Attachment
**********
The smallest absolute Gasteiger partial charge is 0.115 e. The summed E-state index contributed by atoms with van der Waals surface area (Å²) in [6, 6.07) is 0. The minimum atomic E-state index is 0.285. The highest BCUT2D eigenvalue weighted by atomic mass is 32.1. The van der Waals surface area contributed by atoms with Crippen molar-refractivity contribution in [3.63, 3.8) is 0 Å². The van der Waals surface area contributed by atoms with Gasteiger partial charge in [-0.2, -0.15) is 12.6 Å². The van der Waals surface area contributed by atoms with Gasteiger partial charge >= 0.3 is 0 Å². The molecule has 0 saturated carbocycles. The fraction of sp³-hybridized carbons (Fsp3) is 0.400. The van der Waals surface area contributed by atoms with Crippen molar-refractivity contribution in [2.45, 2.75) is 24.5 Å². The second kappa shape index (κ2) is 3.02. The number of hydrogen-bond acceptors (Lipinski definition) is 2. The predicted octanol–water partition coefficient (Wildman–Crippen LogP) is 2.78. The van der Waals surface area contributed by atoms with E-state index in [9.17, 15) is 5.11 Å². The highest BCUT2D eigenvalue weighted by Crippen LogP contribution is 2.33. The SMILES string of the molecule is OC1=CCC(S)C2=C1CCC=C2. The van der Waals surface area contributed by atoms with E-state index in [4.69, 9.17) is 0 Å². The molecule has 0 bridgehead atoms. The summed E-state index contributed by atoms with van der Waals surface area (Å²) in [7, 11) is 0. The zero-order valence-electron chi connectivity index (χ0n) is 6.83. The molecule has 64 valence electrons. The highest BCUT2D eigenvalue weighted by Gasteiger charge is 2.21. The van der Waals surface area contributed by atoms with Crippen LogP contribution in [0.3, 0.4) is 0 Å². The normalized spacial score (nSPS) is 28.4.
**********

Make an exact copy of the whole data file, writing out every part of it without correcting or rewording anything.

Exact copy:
The smallest absolute Gasteiger partial charge is 0.115 e. The summed E-state index contributed by atoms with van der Waals surface area (Å²) in [6, 6.07) is 0. The minimum atomic E-state index is 0.285. The highest BCUT2D eigenvalue weighted by atomic mass is 32.1. The van der Waals surface area contributed by atoms with Crippen molar-refractivity contribution in [3.63, 3.8) is 0 Å². The van der Waals surface area contributed by atoms with Gasteiger partial charge in [-0.2, -0.15) is 12.6 Å². The van der Waals surface area contributed by atoms with Gasteiger partial charge >= 0.3 is 0 Å². The molecule has 0 saturated carbocycles. The fraction of sp³-hybridized carbons (Fsp3) is 0.400. The van der Waals surface area contributed by atoms with Crippen molar-refractivity contribution in [2.45, 2.75) is 24.5 Å². The second kappa shape index (κ2) is 3.02. The number of hydrogen-bond acceptors (Lipinski definition) is 2. The predicted octanol–water partition coefficient (Wildman–Crippen LogP) is 2.78. The van der Waals surface area contributed by atoms with E-state index in [9.17, 15) is 5.11 Å². The highest BCUT2D eigenvalue weighted by Crippen LogP contribution is 2.33. The SMILES string of the molecule is OC1=CCC(S)C2=C1CCC=C2. The van der Waals surface area contributed by atoms with E-state index in [4.69, 9.17) is 0 Å². The molecule has 0 bridgehead atoms. The summed E-state index contributed by atoms with van der Waals surface area (Å²) in [7, 11) is 0. The zero-order valence-electron chi connectivity index (χ0n) is 6.83. The molecule has 64 valence electrons. The highest BCUT2D eigenvalue weighted by Gasteiger charge is 2.21. The van der Waals surface area contributed by atoms with Crippen LogP contribution in [0.3, 0.4) is 0 Å². The normalized spacial score (nSPS) is 28.4.